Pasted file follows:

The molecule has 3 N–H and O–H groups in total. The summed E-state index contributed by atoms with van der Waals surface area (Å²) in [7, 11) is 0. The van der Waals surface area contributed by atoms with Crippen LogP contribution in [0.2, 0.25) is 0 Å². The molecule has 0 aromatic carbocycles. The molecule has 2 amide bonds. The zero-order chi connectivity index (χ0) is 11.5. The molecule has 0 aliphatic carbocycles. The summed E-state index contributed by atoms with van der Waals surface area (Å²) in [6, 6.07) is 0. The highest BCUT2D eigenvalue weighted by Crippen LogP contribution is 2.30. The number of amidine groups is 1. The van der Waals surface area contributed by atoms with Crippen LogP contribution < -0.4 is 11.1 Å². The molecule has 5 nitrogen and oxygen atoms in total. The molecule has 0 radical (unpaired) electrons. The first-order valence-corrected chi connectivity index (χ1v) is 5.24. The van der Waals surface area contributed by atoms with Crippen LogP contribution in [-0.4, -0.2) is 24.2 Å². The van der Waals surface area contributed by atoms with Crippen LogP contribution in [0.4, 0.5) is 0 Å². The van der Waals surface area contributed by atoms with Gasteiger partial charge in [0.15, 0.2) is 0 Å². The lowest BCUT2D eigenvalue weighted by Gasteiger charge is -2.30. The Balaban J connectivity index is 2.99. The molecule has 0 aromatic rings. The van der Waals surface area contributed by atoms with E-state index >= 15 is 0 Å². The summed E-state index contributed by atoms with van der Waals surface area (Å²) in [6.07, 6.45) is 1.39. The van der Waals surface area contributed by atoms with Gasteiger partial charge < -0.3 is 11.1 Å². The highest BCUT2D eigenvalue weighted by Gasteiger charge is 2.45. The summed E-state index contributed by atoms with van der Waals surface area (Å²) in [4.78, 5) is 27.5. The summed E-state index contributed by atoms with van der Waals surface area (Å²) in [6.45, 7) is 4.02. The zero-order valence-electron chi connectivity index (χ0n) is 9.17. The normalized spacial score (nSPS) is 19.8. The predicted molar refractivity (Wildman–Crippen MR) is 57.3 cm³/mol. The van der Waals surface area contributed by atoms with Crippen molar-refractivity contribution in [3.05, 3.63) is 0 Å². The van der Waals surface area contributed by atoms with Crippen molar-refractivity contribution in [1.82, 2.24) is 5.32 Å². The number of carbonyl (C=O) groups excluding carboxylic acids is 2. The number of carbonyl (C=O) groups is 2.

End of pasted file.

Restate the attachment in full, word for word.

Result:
The molecule has 3 N–H and O–H groups in total. The summed E-state index contributed by atoms with van der Waals surface area (Å²) in [7, 11) is 0. The van der Waals surface area contributed by atoms with Crippen LogP contribution in [0.2, 0.25) is 0 Å². The molecule has 0 aromatic carbocycles. The molecule has 2 amide bonds. The zero-order chi connectivity index (χ0) is 11.5. The molecule has 0 aliphatic carbocycles. The summed E-state index contributed by atoms with van der Waals surface area (Å²) in [6, 6.07) is 0. The highest BCUT2D eigenvalue weighted by Crippen LogP contribution is 2.30. The number of amidine groups is 1. The van der Waals surface area contributed by atoms with Crippen LogP contribution < -0.4 is 11.1 Å². The molecule has 5 nitrogen and oxygen atoms in total. The molecule has 0 radical (unpaired) electrons. The first-order valence-corrected chi connectivity index (χ1v) is 5.24. The van der Waals surface area contributed by atoms with Crippen LogP contribution in [-0.4, -0.2) is 24.2 Å². The van der Waals surface area contributed by atoms with Crippen LogP contribution in [0.4, 0.5) is 0 Å². The van der Waals surface area contributed by atoms with Gasteiger partial charge in [0.15, 0.2) is 0 Å². The lowest BCUT2D eigenvalue weighted by Gasteiger charge is -2.30. The Balaban J connectivity index is 2.99. The molecule has 0 aromatic rings. The van der Waals surface area contributed by atoms with E-state index >= 15 is 0 Å². The summed E-state index contributed by atoms with van der Waals surface area (Å²) in [6.07, 6.45) is 1.39. The van der Waals surface area contributed by atoms with Gasteiger partial charge < -0.3 is 11.1 Å². The highest BCUT2D eigenvalue weighted by Gasteiger charge is 2.45. The summed E-state index contributed by atoms with van der Waals surface area (Å²) in [4.78, 5) is 27.5. The summed E-state index contributed by atoms with van der Waals surface area (Å²) in [6.45, 7) is 4.02. The zero-order valence-electron chi connectivity index (χ0n) is 9.17. The normalized spacial score (nSPS) is 19.8. The predicted molar refractivity (Wildman–Crippen MR) is 57.3 cm³/mol. The van der Waals surface area contributed by atoms with Crippen molar-refractivity contribution in [3.05, 3.63) is 0 Å². The van der Waals surface area contributed by atoms with Crippen molar-refractivity contribution in [1.82, 2.24) is 5.32 Å². The number of carbonyl (C=O) groups excluding carboxylic acids is 2. The number of carbonyl (C=O) groups is 2.